Betsy never had patience for knitting, until she found herself spending a lot of time at little league games and waiting for the last kid to emerge from the locker room after swim practice. With her background in graphic design, stranded colorwork has a natural appeal. Not to mention the practicality of an extra layer of warmth. Betsy has recently begun publishing her original hat and cowl patterns, which are available on Ravelry. (she, her, hers) (See our Service Knitting Page for more information about our current projects and donation process.)

Sandra Wright

Programming Director

(Term 1, Year 1)

Sandra’s mom taught her to knit as a pre-teen. Together they knit slippers with pompoms, exclusively. She returned to knitting off and on in her adult years, taking classes at local yarn shops to build her skills. After joining a newly formed knit group back in 2013, knitting become a daily practice. Today a sweater, pair of socks, and a gift knit are always on the go, with way too many projects in queue. (she, her, hers)

Rose Tobelmann

Treasurer

(Term 1, Year 3)

Rose learned to knit from her mother at the age of ten. She started knitting on the ends of small paint brushes. She continued to knit off and on through her teenage and young adult years and became a more avid knitter after taking a Norwegian sweater knitting class through community education. Today, knitting has become a passion and she knits for charity, herself, and her family her stash. She enjoys meeting other knitters and learning new techniques.

Kelsey Sorenson

President

(Term 1, Year 2)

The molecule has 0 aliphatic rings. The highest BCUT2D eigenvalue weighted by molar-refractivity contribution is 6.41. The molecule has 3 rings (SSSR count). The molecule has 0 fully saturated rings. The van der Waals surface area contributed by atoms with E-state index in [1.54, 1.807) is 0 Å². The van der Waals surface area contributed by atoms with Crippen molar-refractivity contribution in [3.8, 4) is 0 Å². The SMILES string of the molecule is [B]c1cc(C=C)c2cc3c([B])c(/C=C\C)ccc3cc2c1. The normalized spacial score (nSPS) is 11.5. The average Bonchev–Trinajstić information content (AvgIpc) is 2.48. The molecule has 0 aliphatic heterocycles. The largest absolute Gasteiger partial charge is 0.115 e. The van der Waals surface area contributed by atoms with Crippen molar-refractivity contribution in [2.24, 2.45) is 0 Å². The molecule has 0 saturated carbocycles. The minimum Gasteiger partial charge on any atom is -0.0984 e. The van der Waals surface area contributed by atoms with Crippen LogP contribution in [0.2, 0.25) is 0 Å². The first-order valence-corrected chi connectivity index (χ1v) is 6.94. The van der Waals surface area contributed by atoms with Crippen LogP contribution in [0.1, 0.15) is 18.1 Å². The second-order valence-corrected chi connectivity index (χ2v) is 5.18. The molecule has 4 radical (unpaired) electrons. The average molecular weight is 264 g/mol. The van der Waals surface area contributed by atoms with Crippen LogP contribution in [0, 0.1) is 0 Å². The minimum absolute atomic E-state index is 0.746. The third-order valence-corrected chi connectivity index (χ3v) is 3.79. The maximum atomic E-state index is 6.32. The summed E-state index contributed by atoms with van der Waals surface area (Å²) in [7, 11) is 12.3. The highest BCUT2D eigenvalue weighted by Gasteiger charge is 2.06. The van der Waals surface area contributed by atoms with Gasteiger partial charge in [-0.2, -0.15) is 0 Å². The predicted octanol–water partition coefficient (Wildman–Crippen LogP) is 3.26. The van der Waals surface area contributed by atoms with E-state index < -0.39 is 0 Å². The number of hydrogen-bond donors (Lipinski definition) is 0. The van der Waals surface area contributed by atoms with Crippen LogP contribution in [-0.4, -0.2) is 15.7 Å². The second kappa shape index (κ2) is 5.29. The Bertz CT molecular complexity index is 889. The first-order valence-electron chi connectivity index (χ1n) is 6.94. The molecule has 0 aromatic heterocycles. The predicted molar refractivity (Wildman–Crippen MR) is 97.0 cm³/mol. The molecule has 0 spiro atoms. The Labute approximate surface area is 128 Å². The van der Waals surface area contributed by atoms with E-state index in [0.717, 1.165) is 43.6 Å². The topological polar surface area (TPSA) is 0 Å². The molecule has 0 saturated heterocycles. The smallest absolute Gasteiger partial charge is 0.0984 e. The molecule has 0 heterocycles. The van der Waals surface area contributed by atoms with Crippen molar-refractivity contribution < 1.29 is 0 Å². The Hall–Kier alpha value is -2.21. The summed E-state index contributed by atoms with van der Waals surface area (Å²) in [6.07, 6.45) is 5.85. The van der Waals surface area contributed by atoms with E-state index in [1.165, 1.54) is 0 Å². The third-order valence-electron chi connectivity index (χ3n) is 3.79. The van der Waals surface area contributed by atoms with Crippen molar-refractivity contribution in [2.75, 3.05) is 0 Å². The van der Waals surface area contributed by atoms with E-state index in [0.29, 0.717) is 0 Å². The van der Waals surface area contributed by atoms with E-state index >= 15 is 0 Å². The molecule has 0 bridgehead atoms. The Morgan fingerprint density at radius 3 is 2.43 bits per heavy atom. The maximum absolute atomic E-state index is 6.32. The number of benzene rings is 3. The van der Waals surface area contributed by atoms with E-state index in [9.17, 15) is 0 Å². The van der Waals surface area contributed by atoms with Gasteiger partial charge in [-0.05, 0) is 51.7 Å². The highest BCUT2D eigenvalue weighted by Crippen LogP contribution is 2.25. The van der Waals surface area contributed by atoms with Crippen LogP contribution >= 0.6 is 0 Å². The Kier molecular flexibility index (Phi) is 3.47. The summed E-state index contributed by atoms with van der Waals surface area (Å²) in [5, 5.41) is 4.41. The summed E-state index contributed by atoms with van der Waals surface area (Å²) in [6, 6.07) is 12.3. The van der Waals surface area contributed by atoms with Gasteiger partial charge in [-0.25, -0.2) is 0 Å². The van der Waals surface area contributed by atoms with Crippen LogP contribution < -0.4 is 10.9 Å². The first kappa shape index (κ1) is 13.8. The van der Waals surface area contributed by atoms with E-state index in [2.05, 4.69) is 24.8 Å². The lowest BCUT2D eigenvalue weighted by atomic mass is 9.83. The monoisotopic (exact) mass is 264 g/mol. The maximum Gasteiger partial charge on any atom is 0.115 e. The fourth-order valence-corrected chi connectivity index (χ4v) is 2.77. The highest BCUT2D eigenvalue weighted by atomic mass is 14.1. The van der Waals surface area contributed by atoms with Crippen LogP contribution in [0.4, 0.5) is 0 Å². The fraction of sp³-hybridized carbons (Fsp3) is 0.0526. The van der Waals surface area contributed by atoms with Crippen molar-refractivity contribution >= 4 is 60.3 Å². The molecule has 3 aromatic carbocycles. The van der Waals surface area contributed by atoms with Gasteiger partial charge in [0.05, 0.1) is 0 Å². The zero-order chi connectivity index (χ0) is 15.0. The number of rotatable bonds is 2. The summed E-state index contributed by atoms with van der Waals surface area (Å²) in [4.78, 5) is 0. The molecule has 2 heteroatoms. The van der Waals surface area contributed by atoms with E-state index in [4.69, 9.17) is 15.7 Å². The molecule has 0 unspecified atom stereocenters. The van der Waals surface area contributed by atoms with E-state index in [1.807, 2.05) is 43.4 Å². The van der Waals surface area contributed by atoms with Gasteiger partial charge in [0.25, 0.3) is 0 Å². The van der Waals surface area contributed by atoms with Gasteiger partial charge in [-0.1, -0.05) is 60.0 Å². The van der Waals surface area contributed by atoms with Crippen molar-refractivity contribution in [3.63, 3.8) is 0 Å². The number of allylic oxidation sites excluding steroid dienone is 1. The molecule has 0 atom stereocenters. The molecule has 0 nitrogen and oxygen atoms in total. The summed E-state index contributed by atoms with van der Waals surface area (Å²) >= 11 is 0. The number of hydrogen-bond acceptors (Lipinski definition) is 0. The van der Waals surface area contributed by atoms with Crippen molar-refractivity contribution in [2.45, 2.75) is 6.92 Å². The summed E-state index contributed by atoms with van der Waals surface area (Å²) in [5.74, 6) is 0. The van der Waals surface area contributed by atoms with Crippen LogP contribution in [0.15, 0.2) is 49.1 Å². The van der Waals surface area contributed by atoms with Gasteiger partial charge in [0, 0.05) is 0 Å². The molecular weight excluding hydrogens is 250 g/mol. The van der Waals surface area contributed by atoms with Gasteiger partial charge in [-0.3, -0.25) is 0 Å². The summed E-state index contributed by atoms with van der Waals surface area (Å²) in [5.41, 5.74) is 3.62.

Kelsey learned the knit stitch from her grandmother in middle school, and filled in the gaps enough to make lots of scarves for quite a few years. She began expanding her skills in college and is always looking to learn more. Kelsey is drawn toward projects that are seamless or include stranded colorwork. (she, her, hers)

Kelly Amoth

Vice President

(Term 1, Year 2)

A visiting friend from Seattle taught Kelly the very basics of knitting (a twisted loop cast on and just the knit stitch) in 2008 before flying home. Turning to the internet (thanks knittinghelp.com!) Kelly taught herself through a lot of trial and error. Uncontent to keep knitting the scarf she’d started as her first project, she jumped into knitting a pair of striped mittens for her non-knitter, but very knitworthy, twin sister. Twelve years later the mittens are still in her sister’s glove box, and Kelly is usually horrified when she pulls them out and sees the mistakes she made using double pointed needles for the first time. Kelly loves knitting socks and is thankful for the many months of cold weather when she gets to exclusively wear her handknits. (she, her, hers)

Kathy Lewinski

President

(Term 1, Year 2)

Kathy has always been into crafts, but didn’t teach herself to knit until after college. She really got hooked while living in San Francisco when a friend opened a knitting store. To pitch in, Kathy started knitting up fun (and odd) things for window displays, as well as teaching classes. In the last couple of years, she has started designing her own knitting patterns (many of them available for free on Ravelry!) with toys and mittens being her primary obsessions. (she/her/hers)